Once we were done in the cathedral, we ended our tour at Zamora’s Alcázar, or palace, just a few hundred feet away. It was built in the tenth century and overlooks the Duero River that runs past Zamora and served as a natural and formidable defense in the city’s past. The palace is in ruins today and only opened to the public a few years ago, but it was still an impressive sight.

From the Alcázar, I started walking back to the hotel with my friends. On the way, I saw people heading into the Church of Saint Peter and Saint Ildefonso and decided to follow them. It turned out that it was the vigil Mass for the week, so I stayed in the church and gratefully attended it. Afterward, I walked around in the city center a bit more and then returned to the hotel, where I tucked in for a good night’s sleep.

The next day, the Fundación visited Toro, a town of just over 9,000 people and the home of the only surviving Norbertine institution in Spain. Our first stop was El Monasterio de Sancti Spiritus el Real, the Royal Monastery of the Holy Spirit. The monastery was founded in the early 1300s, with the church and choir that we visited built soon after. The foundation and construction were both supported by the royalty of Castilla y León at the time, hence the addition “El Real” to the monastery’s name. The monastery complex, as well as its collection of tapestries, religious objects, Christ Child dolls that many nuns brought with them when they entered the cloister (since many entered during or even before their early teens and were thus still children), and even the burial clothes of a nun (!) was impressive and an excellent way to start our day.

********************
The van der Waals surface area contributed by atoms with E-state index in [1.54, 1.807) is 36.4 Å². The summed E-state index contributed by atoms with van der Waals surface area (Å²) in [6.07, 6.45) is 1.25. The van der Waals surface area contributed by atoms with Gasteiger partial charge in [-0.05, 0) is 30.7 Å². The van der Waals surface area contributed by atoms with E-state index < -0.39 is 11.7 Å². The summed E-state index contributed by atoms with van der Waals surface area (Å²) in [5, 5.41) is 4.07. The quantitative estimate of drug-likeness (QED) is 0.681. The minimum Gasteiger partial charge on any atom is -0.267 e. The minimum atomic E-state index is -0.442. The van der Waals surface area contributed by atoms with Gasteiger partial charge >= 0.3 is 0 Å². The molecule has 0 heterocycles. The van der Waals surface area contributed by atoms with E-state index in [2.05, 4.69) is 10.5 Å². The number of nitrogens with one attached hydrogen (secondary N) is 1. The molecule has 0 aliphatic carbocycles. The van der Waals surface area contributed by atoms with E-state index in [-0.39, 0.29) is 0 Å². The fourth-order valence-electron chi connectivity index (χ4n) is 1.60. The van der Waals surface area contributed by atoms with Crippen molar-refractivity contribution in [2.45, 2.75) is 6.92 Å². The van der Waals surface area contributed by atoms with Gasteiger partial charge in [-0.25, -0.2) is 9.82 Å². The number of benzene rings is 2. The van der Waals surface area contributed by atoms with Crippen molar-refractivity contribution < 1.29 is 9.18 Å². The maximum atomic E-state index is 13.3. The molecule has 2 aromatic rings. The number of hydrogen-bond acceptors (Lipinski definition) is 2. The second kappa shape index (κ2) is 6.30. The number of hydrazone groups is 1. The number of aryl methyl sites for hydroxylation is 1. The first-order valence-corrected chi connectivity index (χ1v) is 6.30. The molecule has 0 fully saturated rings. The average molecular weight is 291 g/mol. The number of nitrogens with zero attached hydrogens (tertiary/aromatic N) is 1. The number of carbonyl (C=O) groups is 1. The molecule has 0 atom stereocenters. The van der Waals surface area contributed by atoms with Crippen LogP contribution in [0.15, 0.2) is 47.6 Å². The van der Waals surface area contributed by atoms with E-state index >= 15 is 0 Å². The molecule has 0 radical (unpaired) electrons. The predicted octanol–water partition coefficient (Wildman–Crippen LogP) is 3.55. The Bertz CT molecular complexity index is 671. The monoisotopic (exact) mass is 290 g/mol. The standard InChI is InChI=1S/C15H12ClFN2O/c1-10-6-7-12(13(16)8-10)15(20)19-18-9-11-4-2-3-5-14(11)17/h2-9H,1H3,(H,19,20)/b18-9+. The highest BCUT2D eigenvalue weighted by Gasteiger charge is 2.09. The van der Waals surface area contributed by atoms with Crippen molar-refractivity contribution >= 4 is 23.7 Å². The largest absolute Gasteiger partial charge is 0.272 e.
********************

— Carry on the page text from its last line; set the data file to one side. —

After touring the monastery, we had some free time before lunch, so my friends and I walked to one of the historic gates of the town and back. Along the way, we saw a few murals of wine-tasting monks: in addition to its religious past, Toro is know for the fine (and cheap!) wines produced in the region. We would try some of it later in the day. In this total non-expert’s opinion, it was excellent!

Once lunch was over, my friends helped me find the Premonstratensian institution in Toro, El Monasterio de Santa Sofía, or the Monastery of Saint Sophia. Don’t let the name confuse you: the foundation is a convent for Norbertine canonesses. They were given the building they currently occupy by Maria de Molina, a queen of Castilla, in 1316; in fact, it was her palace. The canonesses had previously lived in Toro, but their building was decrepit, making Molina’s gift much needed and appreciated.